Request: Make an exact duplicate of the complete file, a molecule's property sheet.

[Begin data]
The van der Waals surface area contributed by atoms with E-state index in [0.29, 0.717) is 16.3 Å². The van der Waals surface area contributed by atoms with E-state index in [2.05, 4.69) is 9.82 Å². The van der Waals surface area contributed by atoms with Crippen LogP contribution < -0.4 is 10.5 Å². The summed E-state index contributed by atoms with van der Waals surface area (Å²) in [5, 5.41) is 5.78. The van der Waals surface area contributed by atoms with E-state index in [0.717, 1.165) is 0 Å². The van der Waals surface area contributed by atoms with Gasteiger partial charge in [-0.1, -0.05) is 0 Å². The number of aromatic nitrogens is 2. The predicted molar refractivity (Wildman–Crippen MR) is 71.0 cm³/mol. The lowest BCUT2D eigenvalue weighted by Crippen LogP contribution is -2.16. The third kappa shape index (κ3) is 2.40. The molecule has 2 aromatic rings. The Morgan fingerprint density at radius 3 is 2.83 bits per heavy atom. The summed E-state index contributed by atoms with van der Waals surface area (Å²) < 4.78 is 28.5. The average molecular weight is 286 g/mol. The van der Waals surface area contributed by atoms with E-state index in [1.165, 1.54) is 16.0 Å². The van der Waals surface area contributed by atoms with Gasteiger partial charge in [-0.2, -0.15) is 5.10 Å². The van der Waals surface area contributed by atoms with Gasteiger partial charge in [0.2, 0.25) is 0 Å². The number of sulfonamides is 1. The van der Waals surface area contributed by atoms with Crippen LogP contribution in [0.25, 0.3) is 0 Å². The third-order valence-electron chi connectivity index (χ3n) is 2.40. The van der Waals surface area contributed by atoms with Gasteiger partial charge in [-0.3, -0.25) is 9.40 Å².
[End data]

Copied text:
The van der Waals surface area contributed by atoms with E-state index in [0.29, 0.717) is 16.3 Å². The van der Waals surface area contributed by atoms with E-state index in [2.05, 4.69) is 9.82 Å². The van der Waals surface area contributed by atoms with Crippen LogP contribution < -0.4 is 10.5 Å². The summed E-state index contributed by atoms with van der Waals surface area (Å²) in [5, 5.41) is 5.78. The van der Waals surface area contributed by atoms with E-state index in [0.717, 1.165) is 0 Å². The van der Waals surface area contributed by atoms with Gasteiger partial charge in [-0.1, -0.05) is 0 Å². The number of aromatic nitrogens is 2. The predicted molar refractivity (Wildman–Crippen MR) is 71.0 cm³/mol. The lowest BCUT2D eigenvalue weighted by Crippen LogP contribution is -2.16. The third kappa shape index (κ3) is 2.40. The molecule has 2 aromatic rings. The Morgan fingerprint density at radius 3 is 2.83 bits per heavy atom. The summed E-state index contributed by atoms with van der Waals surface area (Å²) < 4.78 is 28.5. The average molecular weight is 286 g/mol. The van der Waals surface area contributed by atoms with E-state index in [1.165, 1.54) is 16.0 Å². The van der Waals surface area contributed by atoms with Gasteiger partial charge in [-0.2, -0.15) is 5.10 Å². The van der Waals surface area contributed by atoms with Gasteiger partial charge in [0.2, 0.25) is 0 Å². The number of sulfonamides is 1. The van der Waals surface area contributed by atoms with Crippen LogP contribution in [0.25, 0.3) is 0 Å². The third-order valence-electron chi connectivity index (χ3n) is 2.40. The van der Waals surface area contributed by atoms with Gasteiger partial charge in [-0.3, -0.25) is 9.40 Å².